It Came To Pass

Expressions of life – lived and observed.

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The Light


“I said to the man
who stood at the gate of the year,
‘Give me a light that I may tread safely
into the unknown.’

And he replied ,
‘Go out into the darkness
and put your hand into the hand of God.
That shall be to you
better than light
and safer than a known way !’

So I went forth
and finding the Hand of God,
trod gladly into the night .
And he led me towards the hills
and the breaking of day in the lone East.”



(Minnie Louise Harkins 1875-1957)


May God bless us all throughout 2017 –
and enable us to walk forward with our hands in His,
as He leads, directs and encourages us in
accordance with His promise.
Thank you for your company and support in our journey this past year.
May His Light shine ever stronger for you as you press on with Him.


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I Like It Too


Some years ago I was given the gift of a week in Cape Town. One morning my hosts took me to the point where the two oceans meet. There we enjoyed breakfast on the wooden deck of the restaurant, and then wandered off, each with our own thoughts as we absorbed the view. It was a beautiful, cloudless day. The sun was hot upon my back, and everything was clear and fresh. I walked towards the sea and stood looking out over the waters. They were a deep, purplish blue. A steady swell was moving from my left to my right and, without wind, there were no white horses. Instead the sun-kissed waves sparkled as if they were reflecting all the stars of heaven. The air was heavy with a silent stillness. I stood, and watched this majestic loveliness in awe and, without thinking, said softly, “God, but it’s beautiful!”

 Deep within me a quiet, but unmistakable, voice said, “I like it too!”

I stood very still, unwilling to break the moment. It seemed as if, suddenly, Someone else was within me, and I was enabled to look out through His eyes and feel the response in His heart, as He did the same with me. It was a long and very precious moment, in which I seemed hardly to breathe, as I knew this deep and powerful oneness with God.

 Afterwards, as I looked back upon this time, I realised that I had never imagined that God could still enjoy looking over His creation. In the beginning He certainly had looked at it with approval. The Biblical, “It was good” could today, perhaps, more adequately be expressed as, “I am delighted!” I find, however, that it has changed the way that I look at things. I am a lover of beauty, and I see it all around me. Now as I look at a sunrise or sunset, clouds floating through the sky, raindrops on a leaf, or the movement of the ocean, I feel as if I am still sharing a moment with God. Indeed, it is as if He is drawing my attention to it and saying softly, “And how do you like this one?” The artist of creation, sharing His treasures with His son.

 I understand what Paul has said,

 “For since the creation of the world God’s invisible qualities–his eternal power and divine nature–have been clearly seen, being understood from what has been made” (Romans 1:20)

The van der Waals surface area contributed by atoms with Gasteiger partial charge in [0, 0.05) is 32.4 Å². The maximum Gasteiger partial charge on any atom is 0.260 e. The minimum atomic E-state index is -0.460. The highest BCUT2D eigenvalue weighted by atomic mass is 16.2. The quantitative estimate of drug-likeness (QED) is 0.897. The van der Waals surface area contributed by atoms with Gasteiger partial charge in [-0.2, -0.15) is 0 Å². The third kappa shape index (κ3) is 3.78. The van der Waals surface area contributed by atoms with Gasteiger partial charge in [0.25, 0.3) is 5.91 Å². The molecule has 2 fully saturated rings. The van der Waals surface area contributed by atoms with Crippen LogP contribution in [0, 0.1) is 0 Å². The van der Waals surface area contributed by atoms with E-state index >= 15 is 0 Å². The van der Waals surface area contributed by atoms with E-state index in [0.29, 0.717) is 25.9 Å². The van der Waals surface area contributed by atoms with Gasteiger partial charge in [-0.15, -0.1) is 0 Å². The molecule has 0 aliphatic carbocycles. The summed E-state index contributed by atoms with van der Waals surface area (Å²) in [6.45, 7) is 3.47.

He shares it with us. And if His creation is filled with such beauty, how much greater  must be the beauty in the appearance, and character, of the Creator!

 “And God said, “Let the water under the sky be gathered to one place, and let dry ground appear.” And it was so. God called the dry ground “land,” and the gathered waters he called “seas.” And God saw that it was good.”
(Gen 1:9-10)


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From a distance


I was sent this photo with the comment “How cute is that.” Indeed it is. However I have a long established mistrust of felines and quite understand the comment that where dogs have masters cats have subjects!

So I investigated further and discovered – sure enough – that this particular breed has ‘a bite force equivalent of 133.1 which is the highest of all cats.’ Cute it may be, but definitely from a distance! And if you look into those eyes carefully enough you will discover that you are not invited to approach any closer!

However they are interesting. Known as the Arabian sand cats they are widely distributed in the deserts of North Africa and South-west and Central Asia. They exist in both sandy and stony areas and with their thickly furred feet are able to handle both extremely hot and cold temperatures – within the range of -5 degrees C to 52 degrees C. They are not as water dependent as other cats and are able to survive for months on the water in their food. They are small in size growing to between 24 and 36 centimetres (roughly 9 -14 inches) at the shoulder and weigh between 1.5 and 3.4 kilograms (roughly 3 – 7+ pounds). They are capable of sudden bursts of speed between 30-40 km per hour (19-25mph) and live in burrows – very often leading solitary lives outside of the mating season.

Dangerous they might well be but they are beautiful and graceful – and a part of the wonder of creation. I do enjoy just looking at the life and vitality contained in that attractive bundle of fur.


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The Living Dead

Under the large and shady trees the fallen leaves lay soft and deep – clothing the bare and silent graves with mantles of gently coloured death. The far-reaching acres were hushed and quiet. Few birds sang and no murmur intruded from the nearby traffic or passing trains.